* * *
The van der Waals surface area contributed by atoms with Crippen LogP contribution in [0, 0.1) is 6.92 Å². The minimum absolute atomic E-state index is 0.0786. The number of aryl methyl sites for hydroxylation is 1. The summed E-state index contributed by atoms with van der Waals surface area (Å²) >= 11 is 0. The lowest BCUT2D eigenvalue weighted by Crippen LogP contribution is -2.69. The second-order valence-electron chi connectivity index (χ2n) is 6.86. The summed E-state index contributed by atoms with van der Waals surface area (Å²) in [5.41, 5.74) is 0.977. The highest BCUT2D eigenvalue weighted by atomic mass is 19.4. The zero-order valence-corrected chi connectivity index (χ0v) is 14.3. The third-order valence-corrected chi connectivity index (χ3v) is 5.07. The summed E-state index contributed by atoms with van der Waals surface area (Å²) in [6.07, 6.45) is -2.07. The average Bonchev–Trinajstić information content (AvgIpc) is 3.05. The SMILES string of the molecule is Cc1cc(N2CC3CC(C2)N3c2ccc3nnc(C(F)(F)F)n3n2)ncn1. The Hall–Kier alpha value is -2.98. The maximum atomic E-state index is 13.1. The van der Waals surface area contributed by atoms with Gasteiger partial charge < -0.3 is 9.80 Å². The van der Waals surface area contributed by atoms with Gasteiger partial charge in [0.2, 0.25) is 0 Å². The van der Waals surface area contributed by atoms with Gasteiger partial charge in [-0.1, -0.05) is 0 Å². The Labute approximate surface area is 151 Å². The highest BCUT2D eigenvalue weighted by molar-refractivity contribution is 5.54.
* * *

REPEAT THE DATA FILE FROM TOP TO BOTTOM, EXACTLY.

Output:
The van der Waals surface area contributed by atoms with Crippen LogP contribution in [0, 0.1) is 6.92 Å². The minimum absolute atomic E-state index is 0.0786. The number of aryl methyl sites for hydroxylation is 1. The summed E-state index contributed by atoms with van der Waals surface area (Å²) >= 11 is 0. The lowest BCUT2D eigenvalue weighted by Crippen LogP contribution is -2.69. The second-order valence-electron chi connectivity index (χ2n) is 6.86. The summed E-state index contributed by atoms with van der Waals surface area (Å²) in [5.41, 5.74) is 0.977. The highest BCUT2D eigenvalue weighted by atomic mass is 19.4. The zero-order valence-corrected chi connectivity index (χ0v) is 14.3. The third-order valence-corrected chi connectivity index (χ3v) is 5.07. The summed E-state index contributed by atoms with van der Waals surface area (Å²) in [6.07, 6.45) is -2.07. The average Bonchev–Trinajstić information content (AvgIpc) is 3.05. The SMILES string of the molecule is Cc1cc(N2CC3CC(C2)N3c2ccc3nnc(C(F)(F)F)n3n2)ncn1. The Hall–Kier alpha value is -2.98. The maximum atomic E-state index is 13.1. The van der Waals surface area contributed by atoms with Gasteiger partial charge < -0.3 is 9.80 Å². The van der Waals surface area contributed by atoms with Gasteiger partial charge in [0.2, 0.25) is 0 Å². The van der Waals surface area contributed by atoms with Gasteiger partial charge in [-0.1, -0.05) is 0 Å². The Labute approximate surface area is 151 Å². The highest BCUT2D eigenvalue weighted by molar-refractivity contribution is 5.54.